Behind every fashion-forward Instagram account is someone with a few clever tricks up their sleeve. Instagram can now quite literally be a full-time job and so a lot of hard work can go on behind-the-scenes on those polished pictures that you often double tap on your daily Insta-scroll. Fashion blogger Aimee Song even wrote an entire 208-page book about how to hashtag, filter and the like called Capture Your Style. If you are looking to up your own Instagram game, there are a number of clever tricks and rules that will instantly give your feed a makeover.
Keep scrolling to find out 12 secrets to having a fashionable Instagram account that we've learned from our favourite fashion influencers.
Kendall Jenner and Gigi Hadid are pros at this method. Simple captions (or none at all) keep followers intrigued and are in sync with the immediacy of Instagram. And no one wants to see a paragraph of hashtags. One or two will suffice if any.
Often brands will regram the best images posted by followers, introducing your feed to a whole new audience. And even if they don't, your image will still be included in the tagged photos section of the brand's feed.
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While Instagram influencers certainly post selfies from time to time, they usually feature something else besides just themselves to shift the attention away from the fact that they're taking a selfie. The most common selfie additions that we see right now? Statement earrings.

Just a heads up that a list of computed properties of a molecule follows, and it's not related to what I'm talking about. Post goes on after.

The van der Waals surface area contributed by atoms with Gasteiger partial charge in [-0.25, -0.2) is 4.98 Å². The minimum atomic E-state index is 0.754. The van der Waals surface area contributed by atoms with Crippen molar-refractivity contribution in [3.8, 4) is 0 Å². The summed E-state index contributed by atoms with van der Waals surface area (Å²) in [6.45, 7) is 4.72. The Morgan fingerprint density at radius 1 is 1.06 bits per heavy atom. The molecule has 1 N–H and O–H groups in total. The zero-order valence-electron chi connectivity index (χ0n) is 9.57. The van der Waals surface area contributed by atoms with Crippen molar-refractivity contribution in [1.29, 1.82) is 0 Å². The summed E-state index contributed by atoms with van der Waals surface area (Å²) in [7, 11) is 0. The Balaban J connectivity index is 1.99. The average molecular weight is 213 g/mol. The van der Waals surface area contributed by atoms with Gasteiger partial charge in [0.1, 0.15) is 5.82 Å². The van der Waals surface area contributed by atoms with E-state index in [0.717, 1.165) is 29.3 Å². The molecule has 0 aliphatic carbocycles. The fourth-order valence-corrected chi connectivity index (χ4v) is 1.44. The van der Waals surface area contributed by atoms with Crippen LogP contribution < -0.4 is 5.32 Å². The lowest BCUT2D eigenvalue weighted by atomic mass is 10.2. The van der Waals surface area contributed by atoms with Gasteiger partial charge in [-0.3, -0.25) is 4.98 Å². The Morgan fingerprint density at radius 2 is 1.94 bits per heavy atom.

This is an easy way to add interest to your feed and spark a reaction. A classic image of Jean Shrimpton, Jane Birkin, Marilyn Monroe or Kate Moss in the '90s, to name a few, are always hugely popular.
Whether bright and colourful, white-washed or muted, a consistently hued feed is a commonality among fashion-forward accounts. Try using similar filters for your posts or blogger-favourite editing apps VSCO and Faded. Katherine Ormerod, of Workworkwork.co, says that "Afterlight is THE app to know."
While Carrara marble currently reigns supreme, mosaic tiles, colourful walls (particularly pink) and industrial settings are also popular options. Often the background is the main event in a photo, but keep in mind that there's a happy medium. Something overly busy can be too distracting.